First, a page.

All About Uterotonics
What are uterotonics?
Uterotonic drugs are uterine stimulants that promote contractions of the uterus and can be administered to induce labor or prevent postpartum hemorrhage (PPH). Common uterotonics include oxytocin and misoprostol.
Why are they important?
Almost all maternal deaths occur in low-resource settings because women in these settings do not always have access to skilled care during childbirth or adequate emergency care following childbirth.
PPH is the leading cause of maternal death. It occurs once a woman has lost more than half a liter of blood following childbirth. If the bleeding remains uncontrolled, the mother’s blood pressure dips to dangerously low levels and her risk of death from shock increases dramatically.
How are uterotonics used to prevent PPH?
Uterotonics prevent PPH by stimulating uterine contractions, which cause the bleeding to slow in the arteries of the uterus. Slow arterial blood flow combined with the damaged arteries in the placental bed cause blood in the uterus to clot. Because uterotonics have proven effective against severe bleeding after delivery, the World Health Organization (WHO) recommends that uterotonic drugs be offered to all women immediately after childbirth during “active management” of the third stage of labor.
Which are the most commonly used drugs?
Oxytocin halves the risk of PPH and reduces the risk of severe PPH. (1) However, oxytocin requires refrigeration to keep it fresh. In many low resource areas, refrigeration is not available. Additionally, oxytocin requires sterile equipment and a skilled provider to administer the drug, two obstacles in regions where only half of births take place in the presence of a skilled birth attendant. Even though oxytocin has its disadvantages, it still remains the first choice of all the uterotonic drugs and has fewer side effects.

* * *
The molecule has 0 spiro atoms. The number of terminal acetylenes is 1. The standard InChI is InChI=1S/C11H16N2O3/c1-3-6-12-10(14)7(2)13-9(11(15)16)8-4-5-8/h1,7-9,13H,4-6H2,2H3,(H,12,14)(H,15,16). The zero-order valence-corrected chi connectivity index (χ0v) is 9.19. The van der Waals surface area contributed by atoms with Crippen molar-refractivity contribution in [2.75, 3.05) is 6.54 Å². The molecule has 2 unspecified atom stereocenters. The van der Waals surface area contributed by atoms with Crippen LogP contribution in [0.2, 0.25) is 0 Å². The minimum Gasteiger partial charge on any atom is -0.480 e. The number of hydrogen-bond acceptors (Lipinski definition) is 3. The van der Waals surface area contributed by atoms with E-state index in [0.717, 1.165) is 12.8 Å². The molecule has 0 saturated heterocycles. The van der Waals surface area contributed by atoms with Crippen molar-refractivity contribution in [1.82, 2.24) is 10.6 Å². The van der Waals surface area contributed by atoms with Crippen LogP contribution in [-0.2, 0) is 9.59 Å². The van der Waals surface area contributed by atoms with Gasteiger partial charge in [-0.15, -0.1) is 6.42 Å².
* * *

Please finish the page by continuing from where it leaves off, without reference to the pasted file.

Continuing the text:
Misoprostol can be used when oxytocin is unavailable. (2) Administration of misoprostol is inherently more applicable to low-tech settings, as it does not require refrigeration to keep fresh, can be given orally to mothers by community health workers, and is less expensive. (3) Studies have shown that misoprostol can diminish the frequency PPH. Side effects include shivering and fever.
The WHO will begin a clinical study in June to test the effectiveness of a new formulation of carbetocin, an oxytocin-like drug developed by Ferring Pharmaceuticals to prevent PPH. (4) Unlike oxytocin, the new drug is stable at room temperature and in hot, tropical climates. If the clinical trial is successful, Merck for Mothers, Ferring, and WHO will collaborate to make the drug available to the developing world at a lower price than current uterotonics.
Carnemark, Curt / World Bank. 2008. Portrait of women and children. [Photograph]. Retrieved from https://www.flickr.com/photos/worldbank/2244548984/in/set-72157603947778876/.*
1. Abalos E. Choice of uterotonic agents in the active management of the third stage of labour: RHL commentary (last revised: 2 March 2009). The WHO Reproductive Health Library; Geneva: World Health Organization.
2. Gizzo S, Patrelli TS, Gangi SD, et al. Which uterotonic is better to prevent the postpartum hemorrhage? Latest news in terms of clinical efficacy, side effects, and contraindications: a systematic review. Reprod Sci. 2013;20:1011–1019.
3. POPPHI. Fact sheets: Uterotonic drugs for the prevention and treatment of postpartum hemorrhage. Seattle: PATH; 2008.
4. Merck and Ferring Pharmaceuticals. Merck, Ferring Pharmaceuticals and the World Health Organization working together to prevent excessive bleeding in women after childbirth. [Press Release]. 2014 April [cited 2014 April 28]. Available from http://www.businesswire.com/news/home/20140404005156/en/Merck-Ferring-Pharmaceuticals-World-Health-Organization-Working#.U2PFeleeb3U.
*In no way does the licensor of this image endorse SCIWHF, the content of this post, or the use of this image on this website.